A way to reach Muslims.
A Muslim prayer hall has recently opened across the carpark from our church, I intend to frame this section around a proposed way of reaching out to them.
Dave Andrews from the Waiters Union in Brisbane, published “ISA Christian Muslim Ramadan Reflections,” which he intended for Christians and Muslims to give to each other, and fast and pray with each other during Ramadan. He has drawn the mutual Scriptures from the Quran and the Bible that refer to Jesus. While Dave Andrews doesn’t believe in proselytism ; and instead focuses on community building and social work – we can learn from his methodology and build on the common ground we already have for evangelistic purposes to reach Muslims during their fast in Ramadan.
An awareness of the nuances of what is known as C1 through to C6 converts is important when reaching Muslims: for the best way forward may be to release them to become followers of Isa within their own cultural expressions of faith; for “when the gospel is proclaimed in culturally relevant ways, Muslims repent!”
In this framework, building long term relationships with the prayer hall leaders where a dialog about holding a cultural awareness and prayer night/s: where a number of reflections can be shared from Dave’s book about Jesus, a time of prayer and followed by fellowship around non-offensive food.
It’s important that we lay a foundation with the congregation as to what Muslims believe, how their belief works out in day to day life and how they function within a family environment. In general Muslims have an extremely high view of their scriptures and can be shocked at our low view towards out own Bibles. They are always placed high on book shelves and handled with clean hands. Unlike many western Christians; they will never write in the Quran and are horrified that we will make notes in and highlight our Bibles. They will never place a Quran on the floor, or on a seat beside them.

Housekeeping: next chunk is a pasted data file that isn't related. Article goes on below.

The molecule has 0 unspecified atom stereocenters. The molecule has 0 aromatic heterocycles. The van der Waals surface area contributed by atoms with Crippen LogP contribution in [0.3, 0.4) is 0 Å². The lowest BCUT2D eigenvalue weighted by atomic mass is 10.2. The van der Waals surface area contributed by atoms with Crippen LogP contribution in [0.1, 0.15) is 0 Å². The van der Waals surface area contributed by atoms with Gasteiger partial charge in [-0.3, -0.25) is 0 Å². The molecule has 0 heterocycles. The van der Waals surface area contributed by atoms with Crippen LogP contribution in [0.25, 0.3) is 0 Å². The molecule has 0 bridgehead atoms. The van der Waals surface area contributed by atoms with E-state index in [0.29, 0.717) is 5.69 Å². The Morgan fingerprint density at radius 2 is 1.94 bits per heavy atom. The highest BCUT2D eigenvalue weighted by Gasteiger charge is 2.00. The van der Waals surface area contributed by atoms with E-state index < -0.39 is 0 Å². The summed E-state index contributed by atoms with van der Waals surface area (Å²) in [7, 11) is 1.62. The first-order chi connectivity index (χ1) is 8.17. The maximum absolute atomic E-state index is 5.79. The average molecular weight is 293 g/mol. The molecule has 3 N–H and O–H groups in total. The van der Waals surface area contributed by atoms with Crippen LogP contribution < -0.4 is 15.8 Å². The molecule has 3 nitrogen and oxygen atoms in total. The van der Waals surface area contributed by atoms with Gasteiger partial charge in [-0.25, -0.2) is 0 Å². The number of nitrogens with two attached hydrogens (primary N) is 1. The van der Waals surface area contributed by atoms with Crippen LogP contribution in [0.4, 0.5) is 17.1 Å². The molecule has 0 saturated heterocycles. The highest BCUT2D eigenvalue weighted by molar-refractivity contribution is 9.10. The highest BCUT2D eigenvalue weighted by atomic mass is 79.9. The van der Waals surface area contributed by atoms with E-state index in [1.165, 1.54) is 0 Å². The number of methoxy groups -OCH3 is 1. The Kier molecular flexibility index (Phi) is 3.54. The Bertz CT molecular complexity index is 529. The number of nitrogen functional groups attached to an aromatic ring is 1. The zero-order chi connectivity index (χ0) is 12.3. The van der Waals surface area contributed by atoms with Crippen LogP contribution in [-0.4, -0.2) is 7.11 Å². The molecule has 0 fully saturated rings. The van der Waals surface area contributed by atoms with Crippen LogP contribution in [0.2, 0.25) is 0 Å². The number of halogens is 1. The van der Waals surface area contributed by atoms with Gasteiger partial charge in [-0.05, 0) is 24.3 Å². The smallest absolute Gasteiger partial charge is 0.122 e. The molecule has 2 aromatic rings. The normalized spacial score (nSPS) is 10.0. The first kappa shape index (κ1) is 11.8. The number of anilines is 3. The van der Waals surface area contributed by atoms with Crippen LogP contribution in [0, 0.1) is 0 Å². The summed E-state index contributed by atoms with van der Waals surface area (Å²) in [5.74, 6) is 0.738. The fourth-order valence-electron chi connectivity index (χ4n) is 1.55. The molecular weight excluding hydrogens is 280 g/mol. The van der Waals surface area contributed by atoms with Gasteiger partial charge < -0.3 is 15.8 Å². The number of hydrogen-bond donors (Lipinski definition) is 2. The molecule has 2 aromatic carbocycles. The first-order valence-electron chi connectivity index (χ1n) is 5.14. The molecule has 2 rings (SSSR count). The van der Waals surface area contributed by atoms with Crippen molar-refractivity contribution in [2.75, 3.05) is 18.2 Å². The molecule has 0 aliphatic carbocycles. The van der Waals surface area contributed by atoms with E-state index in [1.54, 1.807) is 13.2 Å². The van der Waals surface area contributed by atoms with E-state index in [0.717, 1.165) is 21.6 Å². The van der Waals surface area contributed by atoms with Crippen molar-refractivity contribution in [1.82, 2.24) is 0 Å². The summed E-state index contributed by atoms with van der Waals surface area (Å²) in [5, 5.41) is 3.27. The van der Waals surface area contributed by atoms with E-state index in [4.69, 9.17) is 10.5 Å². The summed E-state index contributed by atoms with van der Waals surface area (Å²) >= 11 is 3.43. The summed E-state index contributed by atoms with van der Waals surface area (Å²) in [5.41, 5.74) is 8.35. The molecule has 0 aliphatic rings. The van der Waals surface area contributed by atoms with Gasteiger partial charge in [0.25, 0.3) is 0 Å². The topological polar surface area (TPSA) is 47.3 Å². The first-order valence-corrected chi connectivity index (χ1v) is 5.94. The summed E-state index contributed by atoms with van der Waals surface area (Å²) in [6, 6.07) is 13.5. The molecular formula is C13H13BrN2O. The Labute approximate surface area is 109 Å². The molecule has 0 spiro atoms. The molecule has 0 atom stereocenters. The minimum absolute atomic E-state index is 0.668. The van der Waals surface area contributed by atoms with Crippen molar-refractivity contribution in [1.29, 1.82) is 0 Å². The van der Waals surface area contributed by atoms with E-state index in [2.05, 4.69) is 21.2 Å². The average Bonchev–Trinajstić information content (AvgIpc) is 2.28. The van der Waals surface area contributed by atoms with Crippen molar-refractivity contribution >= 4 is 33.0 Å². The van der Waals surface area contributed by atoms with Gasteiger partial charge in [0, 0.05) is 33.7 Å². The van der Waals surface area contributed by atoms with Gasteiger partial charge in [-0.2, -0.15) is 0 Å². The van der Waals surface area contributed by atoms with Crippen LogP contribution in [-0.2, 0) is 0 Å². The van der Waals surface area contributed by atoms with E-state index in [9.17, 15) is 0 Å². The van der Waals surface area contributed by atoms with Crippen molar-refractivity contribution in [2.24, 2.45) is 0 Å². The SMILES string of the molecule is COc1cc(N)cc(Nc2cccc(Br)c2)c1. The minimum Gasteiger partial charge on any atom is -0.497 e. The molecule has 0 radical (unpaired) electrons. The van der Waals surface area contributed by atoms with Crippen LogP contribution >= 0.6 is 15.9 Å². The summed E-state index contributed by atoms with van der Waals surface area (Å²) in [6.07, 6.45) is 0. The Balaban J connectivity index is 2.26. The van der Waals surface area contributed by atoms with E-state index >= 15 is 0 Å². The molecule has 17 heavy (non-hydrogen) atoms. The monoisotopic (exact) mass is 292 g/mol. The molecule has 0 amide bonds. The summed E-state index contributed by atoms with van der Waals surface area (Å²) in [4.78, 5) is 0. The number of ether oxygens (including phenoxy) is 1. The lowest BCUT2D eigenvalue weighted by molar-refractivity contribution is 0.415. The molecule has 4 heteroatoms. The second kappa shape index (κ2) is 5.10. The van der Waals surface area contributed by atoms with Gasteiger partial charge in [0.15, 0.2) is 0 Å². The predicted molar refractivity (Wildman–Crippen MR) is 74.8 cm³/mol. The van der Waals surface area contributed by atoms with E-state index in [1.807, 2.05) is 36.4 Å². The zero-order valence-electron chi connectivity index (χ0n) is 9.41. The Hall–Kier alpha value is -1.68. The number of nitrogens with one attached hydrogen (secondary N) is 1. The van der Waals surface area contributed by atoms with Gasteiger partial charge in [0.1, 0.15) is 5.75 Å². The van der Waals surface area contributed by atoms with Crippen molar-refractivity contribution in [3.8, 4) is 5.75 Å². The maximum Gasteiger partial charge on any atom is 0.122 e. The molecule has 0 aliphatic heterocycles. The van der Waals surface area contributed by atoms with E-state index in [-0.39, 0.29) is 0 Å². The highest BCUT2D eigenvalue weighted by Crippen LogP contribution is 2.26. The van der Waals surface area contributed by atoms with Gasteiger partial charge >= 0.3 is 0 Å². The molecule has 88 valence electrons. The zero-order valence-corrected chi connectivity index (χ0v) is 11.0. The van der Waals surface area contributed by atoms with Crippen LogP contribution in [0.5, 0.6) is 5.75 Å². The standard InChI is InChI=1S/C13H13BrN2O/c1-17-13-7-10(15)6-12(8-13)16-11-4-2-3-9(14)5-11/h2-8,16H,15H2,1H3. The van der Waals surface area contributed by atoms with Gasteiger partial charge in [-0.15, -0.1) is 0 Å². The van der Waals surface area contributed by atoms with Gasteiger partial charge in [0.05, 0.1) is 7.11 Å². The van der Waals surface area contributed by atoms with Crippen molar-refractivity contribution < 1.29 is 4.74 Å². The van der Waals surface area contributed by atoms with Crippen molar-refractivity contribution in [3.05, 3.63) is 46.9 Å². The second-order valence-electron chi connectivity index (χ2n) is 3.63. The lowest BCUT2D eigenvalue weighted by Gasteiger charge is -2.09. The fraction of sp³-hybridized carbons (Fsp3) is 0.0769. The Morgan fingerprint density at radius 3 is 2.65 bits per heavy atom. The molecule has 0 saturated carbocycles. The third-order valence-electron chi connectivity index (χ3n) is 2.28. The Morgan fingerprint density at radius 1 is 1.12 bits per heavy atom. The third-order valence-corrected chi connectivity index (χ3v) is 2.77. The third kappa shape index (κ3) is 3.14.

Secondly, most Muslims don’t sing their praise and worship to or about Allah like Christians do; for they have little sense of intimacy with him. Interestingly, the Sunni, do have a sense of craving for intimacy with Allah – though there is a veil always stopping them from pushing through. For them, worship happens through their daily times of prayer, and following the other pillars of Islam.
Therefore to minimise culture shock and show that we take our Scriptures seriously – how we handle our Scriptures is extremely important. To overcome any potential offence from perceived congregational carelessness; having a clean skin bible on the lectern, and the use of data projection technology on the screens which are above eye level is the best way forward. And if song is used, perhaps one of two reflective songs about Jesus is the way forward.
Understanding Islam and Muslim people is a complex task: and while research can help develop an initial understanding and foundation of understanding their faith, cultural traditions, allay fear and suspicion; setting the goal of ‘prayerfully’ building long term relationships with Muslims is the only way to truly grasp a deeper understanding of their faith and culture, and more importantly, how to reach them for Christ.
Andrews, Dave, “ISA Christian Muslim Ramadan Reflections.” (Prestons, Victoria: Mosaic Press, 2013)
Love, Rick “Discipling All Muslim Peoples in the Twenty-First Century” International Journal of Frontier Missions, (Vol. 17:4, winter 2000)
Massey, Joshua, “God’s Amazing Diversity in Drawing Muslims to Christ”, International Journal for Frontier Missions, (Vol 17:1 Spring 2000.)
Hussain, M.D Mohammad I, “Exploring Ancient World Cultures, Essays on Early Islam” (Mohammad I. Hussain, M.D, 1997)
Institute of Islamic Information and Education, “Moral System of Islam”, http://www.iiie.net/index.php?q=node/21,
 Mohammad I. Hussain, M.D. “Exploring Ancient World Cultures, Essays on Early Islam” (Mohammad I. Hussain, M.D, 1997)
 Dave Andrews, “ISA Christian Muslim Ramadan Reflections.” (Prestons, Victoria: Mosaic Press, 2013)
 Through an exchange of emails, Dave Andrews clarified that he doesn’t believe in syncretism or proselytism; but instead believes that all are made in the image of God, and that God accepts both Muslim and Christian on that basis. Most Christians rightly disagree with this worldview and caution must be exercised so as to ensure we don’t allow the Quran to dictate what we believe about the “Word of God.”
 Joshua Massey, “God’s Amazing Diversity in Drawing Muslims to Christ”, International Journal for Frontier Missions, (Vol 17:1 Spring 2000.)
 Rick Love “Discipling All Muslim Peoples in the Twenty-First Century” International Journal of Frontier Missions, (Vol. 17:4, Winter 2000)